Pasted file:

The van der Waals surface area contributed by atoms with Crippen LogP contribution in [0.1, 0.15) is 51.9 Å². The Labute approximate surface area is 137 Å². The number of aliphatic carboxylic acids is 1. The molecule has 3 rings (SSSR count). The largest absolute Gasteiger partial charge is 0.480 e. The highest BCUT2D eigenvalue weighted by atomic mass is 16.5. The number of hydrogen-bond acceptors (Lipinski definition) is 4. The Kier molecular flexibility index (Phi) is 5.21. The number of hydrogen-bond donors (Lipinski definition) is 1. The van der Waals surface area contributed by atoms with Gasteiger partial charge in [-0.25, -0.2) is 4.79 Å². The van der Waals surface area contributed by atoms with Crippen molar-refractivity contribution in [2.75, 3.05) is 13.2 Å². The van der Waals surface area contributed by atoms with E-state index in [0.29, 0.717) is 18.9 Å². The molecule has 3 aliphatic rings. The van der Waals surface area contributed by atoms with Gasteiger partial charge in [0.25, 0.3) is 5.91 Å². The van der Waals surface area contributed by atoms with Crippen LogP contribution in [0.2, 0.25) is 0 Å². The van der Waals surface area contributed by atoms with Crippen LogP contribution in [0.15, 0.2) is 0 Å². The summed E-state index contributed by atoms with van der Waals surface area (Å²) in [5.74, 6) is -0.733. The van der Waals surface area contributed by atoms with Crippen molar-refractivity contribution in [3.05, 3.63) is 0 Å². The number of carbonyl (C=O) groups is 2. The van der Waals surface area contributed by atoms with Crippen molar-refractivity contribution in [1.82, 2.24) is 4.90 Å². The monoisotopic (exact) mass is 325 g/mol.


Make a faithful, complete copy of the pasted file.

The van der Waals surface area contributed by atoms with Crippen LogP contribution in [0.1, 0.15) is 51.9 Å². The Labute approximate surface area is 137 Å². The number of aliphatic carboxylic acids is 1. The molecule has 3 rings (SSSR count). The largest absolute Gasteiger partial charge is 0.480 e. The highest BCUT2D eigenvalue weighted by atomic mass is 16.5. The number of hydrogen-bond acceptors (Lipinski definition) is 4. The Kier molecular flexibility index (Phi) is 5.21. The number of hydrogen-bond donors (Lipinski definition) is 1. The van der Waals surface area contributed by atoms with Gasteiger partial charge in [-0.25, -0.2) is 4.79 Å². The van der Waals surface area contributed by atoms with Crippen molar-refractivity contribution in [2.75, 3.05) is 13.2 Å². The van der Waals surface area contributed by atoms with E-state index in [0.29, 0.717) is 18.9 Å². The molecule has 3 aliphatic rings. The van der Waals surface area contributed by atoms with Gasteiger partial charge in [0.25, 0.3) is 5.91 Å². The van der Waals surface area contributed by atoms with Crippen LogP contribution in [0.2, 0.25) is 0 Å². The van der Waals surface area contributed by atoms with Crippen LogP contribution in [0.15, 0.2) is 0 Å². The summed E-state index contributed by atoms with van der Waals surface area (Å²) in [5.74, 6) is -0.733. The van der Waals surface area contributed by atoms with Crippen molar-refractivity contribution in [3.05, 3.63) is 0 Å². The number of carbonyl (C=O) groups is 2. The van der Waals surface area contributed by atoms with Crippen molar-refractivity contribution in [1.82, 2.24) is 4.90 Å². The monoisotopic (exact) mass is 325 g/mol.